As written, it operates as per page 238. If the writers had used “position in the current initiative order” rather than “initiative count” the Ready/Delay actions would be much simpler and more streamlined.

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Paralyzed creatures count as two squares of movement and that’s it. Otherwise it’s normal movement through a creature’s square.

Tiny creatures do provoke even with a 5’ step into another creature’s square. If they use a move action into another creature’s square, it only provokes once total.

FAQ

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Velkyn wrote:
Gary Bush wrote:

No they are not.

We don't agree.

I am hopeful for clarification from a "higher authority".

If I am wrong in my reading I will accept that but only if it comes from an official source.

Delay says "After any creature takes its turn in the initiative order, you can

come out of delay and take your turn. This changes your initiative
count to the current initiative count for the remainder of the
combat." on page 249.

The delaying character acts immediately after another. No roll off is required. Their position is set. It would be a roll off if two creatures chose to act after the same character.

Your count is changed to the current count. Multiple characters on the current count must roll off. There is no defined set position as you are suggesting.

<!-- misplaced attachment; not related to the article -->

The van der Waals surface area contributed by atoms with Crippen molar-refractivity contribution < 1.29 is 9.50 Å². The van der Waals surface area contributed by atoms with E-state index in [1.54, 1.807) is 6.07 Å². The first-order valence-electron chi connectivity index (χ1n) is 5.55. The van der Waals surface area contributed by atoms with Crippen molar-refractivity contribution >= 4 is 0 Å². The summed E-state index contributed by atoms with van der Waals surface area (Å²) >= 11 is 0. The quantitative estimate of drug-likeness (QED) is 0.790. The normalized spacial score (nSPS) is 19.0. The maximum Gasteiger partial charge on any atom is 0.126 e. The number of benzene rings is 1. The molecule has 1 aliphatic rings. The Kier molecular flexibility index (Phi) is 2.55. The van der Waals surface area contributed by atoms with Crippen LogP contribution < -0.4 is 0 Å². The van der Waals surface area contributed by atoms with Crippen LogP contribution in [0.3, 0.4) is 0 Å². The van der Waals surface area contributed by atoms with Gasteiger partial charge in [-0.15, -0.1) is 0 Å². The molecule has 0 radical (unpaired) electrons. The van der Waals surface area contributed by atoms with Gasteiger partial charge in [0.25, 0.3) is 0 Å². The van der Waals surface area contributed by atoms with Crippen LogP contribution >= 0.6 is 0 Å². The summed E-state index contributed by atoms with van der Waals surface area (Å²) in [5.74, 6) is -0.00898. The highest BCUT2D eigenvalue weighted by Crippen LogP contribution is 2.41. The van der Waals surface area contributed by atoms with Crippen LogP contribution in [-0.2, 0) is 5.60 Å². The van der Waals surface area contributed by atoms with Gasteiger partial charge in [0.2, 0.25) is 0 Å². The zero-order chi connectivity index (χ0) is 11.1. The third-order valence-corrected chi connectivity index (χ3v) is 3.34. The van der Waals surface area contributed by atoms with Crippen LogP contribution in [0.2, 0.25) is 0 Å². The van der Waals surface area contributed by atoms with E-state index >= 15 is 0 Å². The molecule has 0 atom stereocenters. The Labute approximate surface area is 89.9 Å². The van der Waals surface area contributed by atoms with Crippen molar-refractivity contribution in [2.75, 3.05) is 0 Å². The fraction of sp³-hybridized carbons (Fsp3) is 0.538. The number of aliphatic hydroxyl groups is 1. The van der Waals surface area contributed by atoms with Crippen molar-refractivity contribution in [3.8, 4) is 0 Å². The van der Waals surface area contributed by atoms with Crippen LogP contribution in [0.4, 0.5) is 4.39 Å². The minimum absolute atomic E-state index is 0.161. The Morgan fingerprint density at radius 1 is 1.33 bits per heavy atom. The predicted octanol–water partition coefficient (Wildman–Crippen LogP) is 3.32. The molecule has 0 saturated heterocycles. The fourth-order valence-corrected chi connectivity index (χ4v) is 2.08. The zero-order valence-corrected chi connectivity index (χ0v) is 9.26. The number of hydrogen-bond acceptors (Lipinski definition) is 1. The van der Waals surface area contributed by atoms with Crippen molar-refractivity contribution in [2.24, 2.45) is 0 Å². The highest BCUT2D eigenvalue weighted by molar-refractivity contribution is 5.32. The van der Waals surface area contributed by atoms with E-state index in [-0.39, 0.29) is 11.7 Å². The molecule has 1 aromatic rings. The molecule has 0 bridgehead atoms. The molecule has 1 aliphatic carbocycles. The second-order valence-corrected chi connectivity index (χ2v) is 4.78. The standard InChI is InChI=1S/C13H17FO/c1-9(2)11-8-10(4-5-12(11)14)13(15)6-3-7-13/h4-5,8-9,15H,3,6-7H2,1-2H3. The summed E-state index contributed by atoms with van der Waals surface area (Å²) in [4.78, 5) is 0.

You take your turn after them and then use the rules for Initiative to determine the rest.

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You qualify for Sap Adept and Sap Master (when your die is +3d6) but can never actually use them because you are not dealing bludgeoning, nonlethal damage. You are doing un typed precision damage. Your strangle does not count as bludgeoning, as it isn’t explicitly described as bludgeoning.

You do not qualify for Accomplished Sneak Attacker until you take levels in a class that rants you the Sneak Attack class feature (which Strangle doesn’t count as, as it isn’t explicitly called out as counting.

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pithica42 wrote:
ShieldLawrence wrote:

I’m not seeing anything on the mount creature not getting actions unless you spend a move.

You can spend your own move to move at its speed (which I think would actually have the rider provoke for movement since it’s their action.

For it to move at its speed while you're riding it, it has to use its move action for the round. That's always been the way mounted combat has worked. If it can move using your move while also taking its own round of actions, you're breaking the action economy. You're also getting into a weird situation where a horse with a rider is somehow faster than a horse without one.

Yes. I agree that the way the rules are written is weird for action economy. Doesn’t change that the way it’s written is: